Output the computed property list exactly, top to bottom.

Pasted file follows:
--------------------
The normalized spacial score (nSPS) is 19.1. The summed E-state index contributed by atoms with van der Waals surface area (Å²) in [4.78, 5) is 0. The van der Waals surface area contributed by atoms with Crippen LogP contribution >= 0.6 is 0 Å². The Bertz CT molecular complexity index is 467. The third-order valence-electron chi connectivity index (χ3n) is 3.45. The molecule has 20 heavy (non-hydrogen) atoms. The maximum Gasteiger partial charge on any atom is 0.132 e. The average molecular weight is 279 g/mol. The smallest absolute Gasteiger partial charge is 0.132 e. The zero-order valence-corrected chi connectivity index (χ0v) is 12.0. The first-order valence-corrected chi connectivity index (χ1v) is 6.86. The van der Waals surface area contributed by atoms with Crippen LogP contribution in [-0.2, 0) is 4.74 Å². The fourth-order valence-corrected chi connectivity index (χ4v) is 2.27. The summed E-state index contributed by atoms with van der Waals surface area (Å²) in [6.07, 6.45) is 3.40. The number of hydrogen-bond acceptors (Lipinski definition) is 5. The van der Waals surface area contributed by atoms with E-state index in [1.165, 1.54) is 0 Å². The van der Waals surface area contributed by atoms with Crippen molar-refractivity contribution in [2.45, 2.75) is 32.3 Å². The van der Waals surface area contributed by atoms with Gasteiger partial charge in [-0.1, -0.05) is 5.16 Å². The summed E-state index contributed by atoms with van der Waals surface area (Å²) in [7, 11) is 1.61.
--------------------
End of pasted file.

The normalized spacial score (nSPS) is 19.1. The summed E-state index contributed by atoms with van der Waals surface area (Å²) in [4.78, 5) is 0. The van der Waals surface area contributed by atoms with Crippen LogP contribution >= 0.6 is 0 Å². The Bertz CT molecular complexity index is 467. The third-order valence-electron chi connectivity index (χ3n) is 3.45. The molecule has 20 heavy (non-hydrogen) atoms. The maximum Gasteiger partial charge on any atom is 0.132 e. The average molecular weight is 279 g/mol. The smallest absolute Gasteiger partial charge is 0.132 e. The zero-order valence-corrected chi connectivity index (χ0v) is 12.0. The first-order valence-corrected chi connectivity index (χ1v) is 6.86. The van der Waals surface area contributed by atoms with Crippen LogP contribution in [-0.2, 0) is 4.74 Å². The fourth-order valence-corrected chi connectivity index (χ4v) is 2.27. The summed E-state index contributed by atoms with van der Waals surface area (Å²) in [6.07, 6.45) is 3.40. The number of hydrogen-bond acceptors (Lipinski definition) is 5. The van der Waals surface area contributed by atoms with E-state index in [1.165, 1.54) is 0 Å². The van der Waals surface area contributed by atoms with Crippen molar-refractivity contribution in [2.45, 2.75) is 32.3 Å². The van der Waals surface area contributed by atoms with Gasteiger partial charge in [-0.1, -0.05) is 5.16 Å². The summed E-state index contributed by atoms with van der Waals surface area (Å²) in [7, 11) is 1.61.